Jobs will be lost as police force has to find �25m in savings

A NEW way of policing Suffolk is the challenge facing police chiefs in light of major job cuts which will be forced by the need to make �25million savings over the next four years.

The cutbacks equate to around a quarter of the force’s expected annual budget.

Next year, bosses are working on the basis of having to save around �8.5m out of a forecast budget of �112m.

The following year the projected savings will be around another �3m, in 2013/14 the force is expecting to save nearly �6m and in the fourth year the savings will be another �8.5m.

As an already low-cost force which has focused on improving efficiency, the reality of the situation is people will lose their jobs, say the Constabulary.


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At yesterday’s Police Authority meeting, Chief Constable Simon Ash urged people to be “realistic of the magnitude” of the challenges ahead. He warned a smaller workforce than that policing Suffolk today is inevitable.

Discussing their financial framework for the years 2011 to 2014 at the meeting at Suffolk police’s headquarters in Martlesham, the Police Authority treasurer Chris Bland said the year ahead will be “extremely financially tight”.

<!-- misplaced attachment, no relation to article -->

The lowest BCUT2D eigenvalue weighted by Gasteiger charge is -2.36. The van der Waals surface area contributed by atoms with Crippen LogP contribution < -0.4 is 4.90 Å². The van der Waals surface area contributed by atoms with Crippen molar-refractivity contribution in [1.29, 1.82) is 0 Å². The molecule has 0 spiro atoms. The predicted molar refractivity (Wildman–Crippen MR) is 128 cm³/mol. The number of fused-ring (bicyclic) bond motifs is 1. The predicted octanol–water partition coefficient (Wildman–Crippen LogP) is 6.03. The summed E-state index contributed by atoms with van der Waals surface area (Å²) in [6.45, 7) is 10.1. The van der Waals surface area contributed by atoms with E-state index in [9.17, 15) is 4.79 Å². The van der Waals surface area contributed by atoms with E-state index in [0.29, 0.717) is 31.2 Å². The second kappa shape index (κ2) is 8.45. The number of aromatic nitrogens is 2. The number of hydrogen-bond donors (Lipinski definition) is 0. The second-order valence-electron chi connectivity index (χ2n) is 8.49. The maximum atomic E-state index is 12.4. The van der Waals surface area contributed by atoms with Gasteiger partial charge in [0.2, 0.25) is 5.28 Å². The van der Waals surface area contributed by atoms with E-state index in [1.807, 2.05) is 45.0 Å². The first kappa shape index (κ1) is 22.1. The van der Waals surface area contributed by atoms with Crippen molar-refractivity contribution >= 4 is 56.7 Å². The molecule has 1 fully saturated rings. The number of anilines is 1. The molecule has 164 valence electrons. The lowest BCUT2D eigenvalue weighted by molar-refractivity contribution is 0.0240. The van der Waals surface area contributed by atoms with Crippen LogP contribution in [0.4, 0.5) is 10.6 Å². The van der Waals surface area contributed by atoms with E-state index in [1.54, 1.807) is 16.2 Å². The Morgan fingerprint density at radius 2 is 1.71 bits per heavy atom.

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The full impact of the squeeze on public funding is set to be decided by the Government in its Comprehensive Spending Review due on October 20.

But the authority has warned the true nature of how the national picture will play out on a local level may not be known until late November or December.

Mr Ash said although �25m equates to a quarter of the annual budget it does not mean a quarter of the workforce will necessarily be lost.

As the workforce is reduced so too will costs including the force’s fleet.

Mr Ash said: “Our challenge is going to be a completely different way to deliver policing in Suffolk with a big chunk of that involving collaboration.”

“We are well on the way in our collaborative approach with Norfolk and we are in discussions more broadly in the region.”

He pledged: “We are going to be protecting local policing in the neighbourhoods.”

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